It looks like the surprise 2008 season when they reached the World Series after going 10 years of 90+ losses will be their high water mark as they gradually slide back into irrelevancy. Hope comes from a treasure trove of high draft picks from 2011 and the acquisition of Wil Myers as their next big star but you can see the desperation as they try to milk second-tier free agents out of their declining years as a way to stay afloat. Asking a lot of James Loney and David DeJesus smells like desperation to me.
The Rangers, of course, are a familiar story. They veered from the Moneyball script by adding top-dollar free agents such as Yu Darvish and adding big-money contracts like Prince Fielder while transitioning away from aging stars like Ian Kinsler, Michael Young, Josh Hamilton and Nelson Cruz.
Our Arlington neighbors ran off five straight winning seasons and reached two World Series (both losses) before crash landing this season. Yet they seem to provide a steady stream of young talent that just needs time and opportunity to disprove the early impressions of this year. I dare say the 2014 Rangers showcased more future talent than the 2014 Astros have.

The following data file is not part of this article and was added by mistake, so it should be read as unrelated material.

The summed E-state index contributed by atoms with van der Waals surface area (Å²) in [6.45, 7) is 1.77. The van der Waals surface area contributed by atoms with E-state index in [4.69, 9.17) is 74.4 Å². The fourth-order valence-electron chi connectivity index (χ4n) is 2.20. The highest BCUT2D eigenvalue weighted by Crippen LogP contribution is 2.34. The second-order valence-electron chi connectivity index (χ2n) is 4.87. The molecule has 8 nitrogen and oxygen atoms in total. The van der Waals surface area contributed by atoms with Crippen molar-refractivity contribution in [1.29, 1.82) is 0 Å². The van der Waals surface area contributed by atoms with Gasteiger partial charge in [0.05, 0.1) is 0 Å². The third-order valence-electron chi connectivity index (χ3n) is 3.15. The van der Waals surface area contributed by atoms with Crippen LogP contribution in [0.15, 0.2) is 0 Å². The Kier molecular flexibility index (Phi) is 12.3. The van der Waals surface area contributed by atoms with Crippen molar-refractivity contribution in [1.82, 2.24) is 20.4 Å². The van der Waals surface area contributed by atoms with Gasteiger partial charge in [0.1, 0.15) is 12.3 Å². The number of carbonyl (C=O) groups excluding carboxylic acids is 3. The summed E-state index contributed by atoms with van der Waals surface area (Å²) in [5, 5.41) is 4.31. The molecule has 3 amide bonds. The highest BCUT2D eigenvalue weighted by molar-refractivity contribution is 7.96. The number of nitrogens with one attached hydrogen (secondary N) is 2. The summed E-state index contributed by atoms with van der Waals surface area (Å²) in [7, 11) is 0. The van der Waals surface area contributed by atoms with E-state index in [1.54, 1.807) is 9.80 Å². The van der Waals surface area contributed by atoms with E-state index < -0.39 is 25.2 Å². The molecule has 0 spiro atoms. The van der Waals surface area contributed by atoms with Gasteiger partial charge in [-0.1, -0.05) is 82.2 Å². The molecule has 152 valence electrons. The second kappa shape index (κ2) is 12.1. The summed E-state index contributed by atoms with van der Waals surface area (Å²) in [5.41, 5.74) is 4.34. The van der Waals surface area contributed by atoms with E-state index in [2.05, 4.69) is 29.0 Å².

The difference between the Rangers and the other two examples is that they have the market and the money to acquire top talent. They don't have to constantly trade stars for prospects as Beane's Athletics do or sign second-tier free agents as the Rays do because of floundering markets and poor attendance.
The Astros' market has declined significantly in the past few years and may take a long time to recover because of the CSN disaster combined with an unwatchable three seasons of terrible baseball.
Perhaps modestly, the Astros don't mention the St. Louis Cardinals as one of their model franchises even though that's where Crane got his general manager whose deftness in drafting players was supposed to be the edge the Astros would have over the competition.